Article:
Proxy wars also created a general shift in the character of warfare in the Cold War, whose impact has been amplified in the post-Cold War era. Whilst previous wars are widely considered to have used methods of ‘linear’ and ‘traditional’ warfare- the combat between the regular armed forces of sovereign states- since the latter half of the 20 th century we have seen the steady increase in methods of ‘unconventional’ warfare such as insurgency and terrorism. With the imbalance of power that emerged from the Cold War and military might of the U.S. making it unassailable to insurgent groups on the battlefield, these groups have redefined the battlefield, returning the carnage of warfare right to the heart of their enemy. From 9/11 to the 2017 Manchester bombings, terrorism has pierced its enemies with violence and grief on their own soil, with the shock and fear that have pervaded having severe political ramifications. These events have been significant in that terrorists have subverted the ‘exportation’ of war from the Cold War period, returning its bloodshed to areas untouched by war since the end of the Second World War. This is rendered evermore significant by many of these groups having their pasts anchored in Western intervention in proxy wars, such as America’s financial backing of the Mujahideen during the Afghanistan War leading to a faction of the group mutating into Al Qaeda. Thus, this form of ‘asymmetrical’ warfare has not only enabled terrorist groups to magnify their ideology and intent, but has fundamentally challenged the power of Western dominance and the validity of intervention.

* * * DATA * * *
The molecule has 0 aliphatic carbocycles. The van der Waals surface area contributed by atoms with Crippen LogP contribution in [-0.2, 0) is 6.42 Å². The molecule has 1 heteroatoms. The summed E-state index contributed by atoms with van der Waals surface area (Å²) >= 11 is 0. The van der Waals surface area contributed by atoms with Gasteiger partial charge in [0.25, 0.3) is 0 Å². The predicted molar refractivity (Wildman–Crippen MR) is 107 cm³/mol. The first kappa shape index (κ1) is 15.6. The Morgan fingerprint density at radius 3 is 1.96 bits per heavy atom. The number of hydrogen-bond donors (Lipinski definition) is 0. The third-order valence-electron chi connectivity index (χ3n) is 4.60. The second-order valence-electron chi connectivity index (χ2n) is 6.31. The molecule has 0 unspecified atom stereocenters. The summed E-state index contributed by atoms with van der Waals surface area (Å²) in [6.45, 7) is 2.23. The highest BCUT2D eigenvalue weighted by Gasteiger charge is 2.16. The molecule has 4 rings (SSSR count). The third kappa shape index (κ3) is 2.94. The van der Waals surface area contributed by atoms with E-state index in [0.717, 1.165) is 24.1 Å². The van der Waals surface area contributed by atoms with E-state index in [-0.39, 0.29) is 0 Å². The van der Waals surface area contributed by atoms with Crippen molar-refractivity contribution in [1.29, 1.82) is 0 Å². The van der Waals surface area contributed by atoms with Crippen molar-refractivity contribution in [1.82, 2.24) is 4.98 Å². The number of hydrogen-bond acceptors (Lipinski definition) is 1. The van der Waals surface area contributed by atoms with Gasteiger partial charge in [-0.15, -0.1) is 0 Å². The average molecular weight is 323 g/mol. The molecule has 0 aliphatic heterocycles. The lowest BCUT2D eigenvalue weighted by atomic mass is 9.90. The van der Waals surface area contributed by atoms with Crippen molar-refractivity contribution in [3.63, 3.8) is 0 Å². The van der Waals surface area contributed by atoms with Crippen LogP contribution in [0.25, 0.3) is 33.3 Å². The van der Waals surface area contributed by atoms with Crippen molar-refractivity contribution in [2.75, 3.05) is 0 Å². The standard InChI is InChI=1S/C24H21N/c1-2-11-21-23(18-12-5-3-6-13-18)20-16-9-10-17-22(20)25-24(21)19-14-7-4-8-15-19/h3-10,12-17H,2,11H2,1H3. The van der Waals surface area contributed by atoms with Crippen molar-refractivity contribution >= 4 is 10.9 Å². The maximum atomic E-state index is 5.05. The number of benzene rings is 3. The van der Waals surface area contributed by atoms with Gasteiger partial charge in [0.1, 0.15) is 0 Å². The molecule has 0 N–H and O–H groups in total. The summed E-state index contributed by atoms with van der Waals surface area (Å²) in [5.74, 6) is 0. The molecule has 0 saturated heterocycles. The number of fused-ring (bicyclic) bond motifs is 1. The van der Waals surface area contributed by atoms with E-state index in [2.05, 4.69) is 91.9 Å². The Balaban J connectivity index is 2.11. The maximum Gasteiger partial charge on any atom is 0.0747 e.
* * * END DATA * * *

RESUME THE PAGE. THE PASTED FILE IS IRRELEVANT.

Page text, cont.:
This ‘fourth generation warfare’, used to describe the decentralized nature of warfare by William S. Lind, has further confused the lines between combatants and peace, battlefields and safety. As fear amongst the civilian population becomes a key element of warfare, the burden of war has been shifted from armed forces to civilians: in the second world war, 66% of deaths were civilians, whereas it is generally supposed that today 80-90% of casualties are civilians. Another milestone technological development that has forever altered the face of warfare is the creation of the computer. Born out of the Second World War, with the development of the code-breaking ‘Colossus’ machines at Bletchley park generally regarded as the world’s first computers, it has opened up a limitless world of possibility. Yet the computer, and internet that emerged from it, is also a Pandora’s box: within of algorithms and lines of code, war transmuted into the realm of hyperspace, giving rise to the ‘hyper war’. The more dependent our lives and the state become on technology- from social interaction, to healthcare, to espionnage- the more vulnerable we become to the hacking of that information by opposing forces. The impacts of these hacking events have the potential to be cataclysmic- for example, the ‘Wannacry ransomware attack’ in 2017, which the US and UK asserted North Korea was behind, affected 70,000 NHS machines, harking home the potential for loss of life at the touch of a button. In addition to this, the web serves as a recruiting ground for warfare, capable of transmitting propaganda and callouts around the global, a method popularized in recent years by terrorist groups such as ISIS. Thus, future warfare has the potential to be ‘contactless’, no longer constrained to the physical realms of arms and battlefields.